First, the new president was unable, for several months, to have his appointees to the Iranian Oil Ministry confirmed by parliament. This stalemate dragged on until late in the year.
Second, in a similar vein, the new Iranian president decided to relieve a string of senior Iranian diplomats of their posts in European capitals, thus making it more difficult for Iran to explain its policies internationally. In the view of at least one analyst, this also resulted in the deterioration of Japan-Iran relations. 
Finally, in a series of speeches in late 2005, President Ahmadinejad adopted a very radical posture, and made outrageous remarks. These included his advocacy of seeing Israel “disappear from the page of history” and his questioning of the historical record of the Holocaust. He even taunted a struggling Washington and Europe with statements such as, “You need us more than we need you. All of you today need the Iranian nation. Why are you putting on airs? You don’t have that might!” 
Through such remarks, the Iranian president effectively positioned himself as a leader of Islamist radicalism, but also alienated moderate and liberal opinion around the globe. In Tokyo, this could only have undermined the conviction that Iran remained a stable international partner.
At about this time, Tokyo began to drop hints that it was well-positioned to be a mediator in the developing U.S.-Iran political crisis because it maintained good relations with both sides. The Bush administration, however, opted to “punish” Tokyo for its lack of obedience by freezing Japan out of the main international discussions over the Iranian nuclear issue. This was a blow aimed at Japan’s pride, as well as Tokyo’s hopes to join the United Nations Security Council as a permanent member. 
Tehran launched a major initiative in February 2006 to try to relieve concerns in Tokyo about the direction of Iranian government policy: Foreign Minister Manouchehr Mottaki (a former ambassador to Japan) made a four-day visit to the Japanese capital.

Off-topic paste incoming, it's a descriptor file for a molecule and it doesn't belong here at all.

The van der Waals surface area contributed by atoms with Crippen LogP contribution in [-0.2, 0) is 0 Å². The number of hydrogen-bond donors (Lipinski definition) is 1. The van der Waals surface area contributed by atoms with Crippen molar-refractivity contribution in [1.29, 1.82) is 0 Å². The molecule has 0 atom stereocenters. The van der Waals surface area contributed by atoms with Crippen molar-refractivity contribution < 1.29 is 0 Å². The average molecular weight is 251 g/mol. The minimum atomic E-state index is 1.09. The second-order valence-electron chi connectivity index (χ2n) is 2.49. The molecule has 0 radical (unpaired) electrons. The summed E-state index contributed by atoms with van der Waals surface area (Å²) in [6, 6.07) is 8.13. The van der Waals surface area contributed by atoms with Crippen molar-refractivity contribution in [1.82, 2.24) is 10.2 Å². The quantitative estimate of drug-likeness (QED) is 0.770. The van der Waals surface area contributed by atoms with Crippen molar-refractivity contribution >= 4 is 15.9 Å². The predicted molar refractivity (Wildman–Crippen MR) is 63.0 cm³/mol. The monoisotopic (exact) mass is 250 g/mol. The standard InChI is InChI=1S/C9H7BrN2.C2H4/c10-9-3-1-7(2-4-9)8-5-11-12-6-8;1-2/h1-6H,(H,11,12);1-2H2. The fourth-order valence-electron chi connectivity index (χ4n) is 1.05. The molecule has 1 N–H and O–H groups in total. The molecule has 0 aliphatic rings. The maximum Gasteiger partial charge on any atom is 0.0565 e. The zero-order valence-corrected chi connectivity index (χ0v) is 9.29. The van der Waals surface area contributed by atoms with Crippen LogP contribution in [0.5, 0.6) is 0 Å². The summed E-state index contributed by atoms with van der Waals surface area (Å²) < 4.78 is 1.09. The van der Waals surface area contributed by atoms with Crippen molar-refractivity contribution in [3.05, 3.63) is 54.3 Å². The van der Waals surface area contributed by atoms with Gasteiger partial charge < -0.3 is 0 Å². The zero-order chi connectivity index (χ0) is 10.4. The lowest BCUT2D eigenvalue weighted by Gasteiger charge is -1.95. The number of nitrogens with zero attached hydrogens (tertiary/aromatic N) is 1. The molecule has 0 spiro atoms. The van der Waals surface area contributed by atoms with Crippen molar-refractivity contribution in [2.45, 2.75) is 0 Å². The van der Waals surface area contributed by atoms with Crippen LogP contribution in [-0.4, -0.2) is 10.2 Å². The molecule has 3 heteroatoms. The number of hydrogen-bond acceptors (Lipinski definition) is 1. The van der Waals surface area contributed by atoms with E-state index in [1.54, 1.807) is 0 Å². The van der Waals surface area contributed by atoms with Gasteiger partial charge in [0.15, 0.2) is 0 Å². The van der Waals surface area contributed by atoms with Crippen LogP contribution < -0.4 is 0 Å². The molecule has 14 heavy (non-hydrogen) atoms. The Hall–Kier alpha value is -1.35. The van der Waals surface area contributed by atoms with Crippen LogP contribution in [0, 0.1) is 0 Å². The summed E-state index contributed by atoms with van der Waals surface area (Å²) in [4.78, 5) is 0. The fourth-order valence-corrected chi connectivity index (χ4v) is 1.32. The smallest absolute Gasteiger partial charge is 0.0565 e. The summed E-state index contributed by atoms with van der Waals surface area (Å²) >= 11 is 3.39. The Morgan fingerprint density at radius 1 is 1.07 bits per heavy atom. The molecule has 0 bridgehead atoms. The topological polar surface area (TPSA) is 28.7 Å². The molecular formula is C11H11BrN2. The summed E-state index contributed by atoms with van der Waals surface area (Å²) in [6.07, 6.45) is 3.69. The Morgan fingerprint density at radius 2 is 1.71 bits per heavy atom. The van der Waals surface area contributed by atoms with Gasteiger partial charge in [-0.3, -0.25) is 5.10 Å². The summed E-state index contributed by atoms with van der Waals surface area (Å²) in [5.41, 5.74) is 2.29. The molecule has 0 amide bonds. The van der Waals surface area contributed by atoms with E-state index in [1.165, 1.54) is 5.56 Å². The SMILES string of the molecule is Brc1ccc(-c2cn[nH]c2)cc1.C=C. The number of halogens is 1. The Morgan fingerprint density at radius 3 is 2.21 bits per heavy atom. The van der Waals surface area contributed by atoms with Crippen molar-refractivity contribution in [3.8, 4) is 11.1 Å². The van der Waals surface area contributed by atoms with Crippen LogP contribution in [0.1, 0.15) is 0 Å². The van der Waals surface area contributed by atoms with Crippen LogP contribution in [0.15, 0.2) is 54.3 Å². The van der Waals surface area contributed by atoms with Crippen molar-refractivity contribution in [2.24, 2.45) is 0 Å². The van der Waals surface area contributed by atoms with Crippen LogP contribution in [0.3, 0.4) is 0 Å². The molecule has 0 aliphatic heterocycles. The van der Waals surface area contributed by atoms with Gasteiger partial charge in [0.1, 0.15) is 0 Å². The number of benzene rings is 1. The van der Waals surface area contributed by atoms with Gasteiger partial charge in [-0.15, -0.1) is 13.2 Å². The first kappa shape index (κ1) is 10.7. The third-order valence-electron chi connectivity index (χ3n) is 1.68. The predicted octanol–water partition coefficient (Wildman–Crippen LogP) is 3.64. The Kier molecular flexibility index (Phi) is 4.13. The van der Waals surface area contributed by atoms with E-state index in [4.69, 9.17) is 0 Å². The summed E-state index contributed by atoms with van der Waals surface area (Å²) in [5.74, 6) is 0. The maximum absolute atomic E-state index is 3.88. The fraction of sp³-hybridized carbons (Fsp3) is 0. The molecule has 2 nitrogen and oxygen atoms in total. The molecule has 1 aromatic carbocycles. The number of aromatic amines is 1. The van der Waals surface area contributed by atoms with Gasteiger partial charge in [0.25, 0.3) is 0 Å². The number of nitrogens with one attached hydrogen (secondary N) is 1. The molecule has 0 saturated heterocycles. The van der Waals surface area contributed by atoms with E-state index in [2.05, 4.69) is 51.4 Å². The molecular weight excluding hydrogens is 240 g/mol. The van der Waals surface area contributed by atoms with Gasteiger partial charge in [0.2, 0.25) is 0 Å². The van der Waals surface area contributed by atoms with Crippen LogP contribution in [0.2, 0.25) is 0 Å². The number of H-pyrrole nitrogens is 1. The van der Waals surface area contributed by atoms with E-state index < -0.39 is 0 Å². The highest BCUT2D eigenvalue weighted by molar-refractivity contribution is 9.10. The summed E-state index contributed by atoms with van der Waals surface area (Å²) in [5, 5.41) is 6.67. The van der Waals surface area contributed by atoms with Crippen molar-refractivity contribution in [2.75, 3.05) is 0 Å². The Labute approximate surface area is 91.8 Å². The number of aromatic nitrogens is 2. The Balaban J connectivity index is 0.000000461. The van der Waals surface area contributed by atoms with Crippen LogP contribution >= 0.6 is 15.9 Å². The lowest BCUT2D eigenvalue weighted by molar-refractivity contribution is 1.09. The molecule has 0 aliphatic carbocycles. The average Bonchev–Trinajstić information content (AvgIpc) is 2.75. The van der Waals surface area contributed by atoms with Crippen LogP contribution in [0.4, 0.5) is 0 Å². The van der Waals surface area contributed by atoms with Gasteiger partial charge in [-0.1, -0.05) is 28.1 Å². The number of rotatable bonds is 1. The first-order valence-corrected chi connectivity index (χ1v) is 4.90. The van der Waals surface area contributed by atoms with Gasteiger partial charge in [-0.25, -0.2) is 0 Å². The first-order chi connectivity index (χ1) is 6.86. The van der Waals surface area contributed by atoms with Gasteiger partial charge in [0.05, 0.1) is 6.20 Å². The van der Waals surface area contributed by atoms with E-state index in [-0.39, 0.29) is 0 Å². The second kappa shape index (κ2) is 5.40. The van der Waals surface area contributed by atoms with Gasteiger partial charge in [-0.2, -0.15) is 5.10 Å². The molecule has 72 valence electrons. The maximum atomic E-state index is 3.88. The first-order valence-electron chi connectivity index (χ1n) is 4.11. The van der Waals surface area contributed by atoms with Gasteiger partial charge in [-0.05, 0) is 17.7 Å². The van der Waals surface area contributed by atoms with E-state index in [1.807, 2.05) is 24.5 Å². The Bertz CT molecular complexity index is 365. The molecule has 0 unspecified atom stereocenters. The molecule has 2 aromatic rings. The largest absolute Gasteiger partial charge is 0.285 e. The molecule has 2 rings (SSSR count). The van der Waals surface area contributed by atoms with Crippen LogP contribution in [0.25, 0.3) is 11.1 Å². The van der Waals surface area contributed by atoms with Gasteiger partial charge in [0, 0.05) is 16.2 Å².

Mottaki was urbane and pleasant throughout his visit. In interviews with the media he was soft-spoken and reassuring. Nevertheless, on the issues of substance he didn’t give any ground at all. On the other side, Foreign Minister Aso Taro used his meeting with the Iranian delegation to strike a tough pose, making comments such as, “Japan has had a long relationship with Iran, but if they antagonize the entire [U.N.] Security Council, there is a limit.” According to one participant in the meeting, the two sides just “argued in a circle.” 
By mid-March, the first clear indications emerged that Japan was preparing for the possibility of an economic disruption in the oil trade. Nippon Oil, Japan’s largest refiner, cut back on its purchases of Iranian oil by 15%, looking to the Saudi market to make up the difference. The obvious implication was that this company feared that Tokyo would now back U.N. Security Council sanctions on Iran, and felt that an oil embargo or other cut-off was now a distinct possibility. 
In April, the political climate between Iran and the United States deteriorated even further. President Ahmadinejad made some of his most outrageous comments yet, such as, “Like it or not, the Zionist regime is heading toward annihilation… The Zionist regime is a rotten, dried tree that will be eliminated by one storm.” From the other side, prominent American commentators were beginning to talk openly about the use of nuclear weapons on Iran. When President Bush was asked about this possibility, his response was: “All options are on the table.”  Whatever gains Tehran may have made in Tokyo through Mottaki’s confidence-building diplomacy were surely wiped away by the Iranian president’s ill-conceived rhetoric.